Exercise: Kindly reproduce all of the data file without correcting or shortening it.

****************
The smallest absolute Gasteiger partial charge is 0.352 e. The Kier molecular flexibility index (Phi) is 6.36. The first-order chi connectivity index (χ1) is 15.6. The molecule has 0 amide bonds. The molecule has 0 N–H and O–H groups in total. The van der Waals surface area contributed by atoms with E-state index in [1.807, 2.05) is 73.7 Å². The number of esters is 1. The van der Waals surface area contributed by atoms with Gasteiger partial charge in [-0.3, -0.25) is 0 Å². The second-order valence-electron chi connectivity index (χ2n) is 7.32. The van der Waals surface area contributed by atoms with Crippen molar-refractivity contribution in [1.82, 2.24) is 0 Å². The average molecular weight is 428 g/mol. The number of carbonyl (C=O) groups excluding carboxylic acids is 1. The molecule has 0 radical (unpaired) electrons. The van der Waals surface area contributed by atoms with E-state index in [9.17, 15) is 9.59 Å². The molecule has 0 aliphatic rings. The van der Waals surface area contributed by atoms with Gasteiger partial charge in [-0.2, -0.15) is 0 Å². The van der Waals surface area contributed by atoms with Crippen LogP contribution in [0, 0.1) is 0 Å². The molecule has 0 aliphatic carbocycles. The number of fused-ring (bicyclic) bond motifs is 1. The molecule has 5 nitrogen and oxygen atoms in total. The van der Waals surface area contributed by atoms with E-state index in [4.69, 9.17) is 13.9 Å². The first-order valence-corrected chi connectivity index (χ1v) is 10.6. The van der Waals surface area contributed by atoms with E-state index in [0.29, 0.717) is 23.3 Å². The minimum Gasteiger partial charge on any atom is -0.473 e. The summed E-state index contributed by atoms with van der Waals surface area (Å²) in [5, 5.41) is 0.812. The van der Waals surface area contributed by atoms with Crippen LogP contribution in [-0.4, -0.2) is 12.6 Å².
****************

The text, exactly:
The smallest absolute Gasteiger partial charge is 0.352 e. The Kier molecular flexibility index (Phi) is 6.36. The first-order chi connectivity index (χ1) is 15.6. The molecule has 0 amide bonds. The molecule has 0 N–H and O–H groups in total. The van der Waals surface area contributed by atoms with E-state index in [1.807, 2.05) is 73.7 Å². The number of esters is 1. The van der Waals surface area contributed by atoms with Gasteiger partial charge in [-0.3, -0.25) is 0 Å². The second-order valence-electron chi connectivity index (χ2n) is 7.32. The van der Waals surface area contributed by atoms with Crippen molar-refractivity contribution in [1.82, 2.24) is 0 Å². The average molecular weight is 428 g/mol. The number of carbonyl (C=O) groups excluding carboxylic acids is 1. The molecule has 0 radical (unpaired) electrons. The van der Waals surface area contributed by atoms with E-state index in [9.17, 15) is 9.59 Å². The molecule has 0 aliphatic rings. The van der Waals surface area contributed by atoms with Gasteiger partial charge in [-0.2, -0.15) is 0 Å². The van der Waals surface area contributed by atoms with Crippen LogP contribution in [0, 0.1) is 0 Å². The molecule has 0 aliphatic carbocycles. The number of fused-ring (bicyclic) bond motifs is 1. The molecule has 5 nitrogen and oxygen atoms in total. The van der Waals surface area contributed by atoms with E-state index in [4.69, 9.17) is 13.9 Å². The first-order valence-corrected chi connectivity index (χ1v) is 10.6. The van der Waals surface area contributed by atoms with E-state index in [0.29, 0.717) is 23.3 Å². The minimum Gasteiger partial charge on any atom is -0.473 e. The summed E-state index contributed by atoms with van der Waals surface area (Å²) in [5, 5.41) is 0.812. The van der Waals surface area contributed by atoms with Crippen LogP contribution in [-0.4, -0.2) is 12.6 Å².